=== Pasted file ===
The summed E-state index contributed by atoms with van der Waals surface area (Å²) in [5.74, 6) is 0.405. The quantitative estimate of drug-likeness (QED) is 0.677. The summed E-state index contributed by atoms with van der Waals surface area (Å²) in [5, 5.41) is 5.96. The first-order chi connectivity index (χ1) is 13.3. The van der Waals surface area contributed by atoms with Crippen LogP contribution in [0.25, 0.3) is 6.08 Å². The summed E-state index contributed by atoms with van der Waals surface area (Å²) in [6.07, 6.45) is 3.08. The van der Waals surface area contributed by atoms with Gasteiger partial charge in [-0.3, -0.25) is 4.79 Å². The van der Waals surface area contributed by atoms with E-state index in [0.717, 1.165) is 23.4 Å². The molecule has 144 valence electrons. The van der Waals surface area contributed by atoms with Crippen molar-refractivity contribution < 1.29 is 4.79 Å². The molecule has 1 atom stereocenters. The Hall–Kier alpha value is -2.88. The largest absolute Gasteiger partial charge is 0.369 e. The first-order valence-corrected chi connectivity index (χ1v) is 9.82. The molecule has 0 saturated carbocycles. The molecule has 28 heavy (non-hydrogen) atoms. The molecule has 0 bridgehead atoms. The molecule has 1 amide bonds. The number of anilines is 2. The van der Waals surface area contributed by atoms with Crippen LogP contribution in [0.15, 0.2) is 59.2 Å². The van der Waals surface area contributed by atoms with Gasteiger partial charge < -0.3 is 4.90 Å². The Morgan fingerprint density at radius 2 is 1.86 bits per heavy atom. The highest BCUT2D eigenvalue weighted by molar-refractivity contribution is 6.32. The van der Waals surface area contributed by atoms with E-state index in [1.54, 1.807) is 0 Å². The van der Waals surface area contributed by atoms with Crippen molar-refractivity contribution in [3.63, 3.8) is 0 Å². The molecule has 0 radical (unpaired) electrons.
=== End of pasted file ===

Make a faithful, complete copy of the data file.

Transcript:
The summed E-state index contributed by atoms with van der Waals surface area (Å²) in [5.74, 6) is 0.405. The quantitative estimate of drug-likeness (QED) is 0.677. The summed E-state index contributed by atoms with van der Waals surface area (Å²) in [5, 5.41) is 5.96. The first-order chi connectivity index (χ1) is 13.3. The van der Waals surface area contributed by atoms with Crippen LogP contribution in [0.25, 0.3) is 6.08 Å². The summed E-state index contributed by atoms with van der Waals surface area (Å²) in [6.07, 6.45) is 3.08. The van der Waals surface area contributed by atoms with Gasteiger partial charge in [-0.3, -0.25) is 4.79 Å². The van der Waals surface area contributed by atoms with E-state index in [0.717, 1.165) is 23.4 Å². The molecule has 144 valence electrons. The van der Waals surface area contributed by atoms with Crippen molar-refractivity contribution < 1.29 is 4.79 Å². The molecule has 1 atom stereocenters. The Hall–Kier alpha value is -2.88. The largest absolute Gasteiger partial charge is 0.369 e. The first-order valence-corrected chi connectivity index (χ1v) is 9.82. The molecule has 0 saturated carbocycles. The molecule has 28 heavy (non-hydrogen) atoms. The molecule has 0 bridgehead atoms. The molecule has 1 amide bonds. The number of anilines is 2. The van der Waals surface area contributed by atoms with Crippen LogP contribution in [0.15, 0.2) is 59.2 Å². The van der Waals surface area contributed by atoms with Gasteiger partial charge < -0.3 is 4.90 Å². The Morgan fingerprint density at radius 2 is 1.86 bits per heavy atom. The highest BCUT2D eigenvalue weighted by molar-refractivity contribution is 6.32. The van der Waals surface area contributed by atoms with E-state index in [1.54, 1.807) is 0 Å². The van der Waals surface area contributed by atoms with Crippen molar-refractivity contribution in [3.63, 3.8) is 0 Å². The molecule has 0 radical (unpaired) electrons.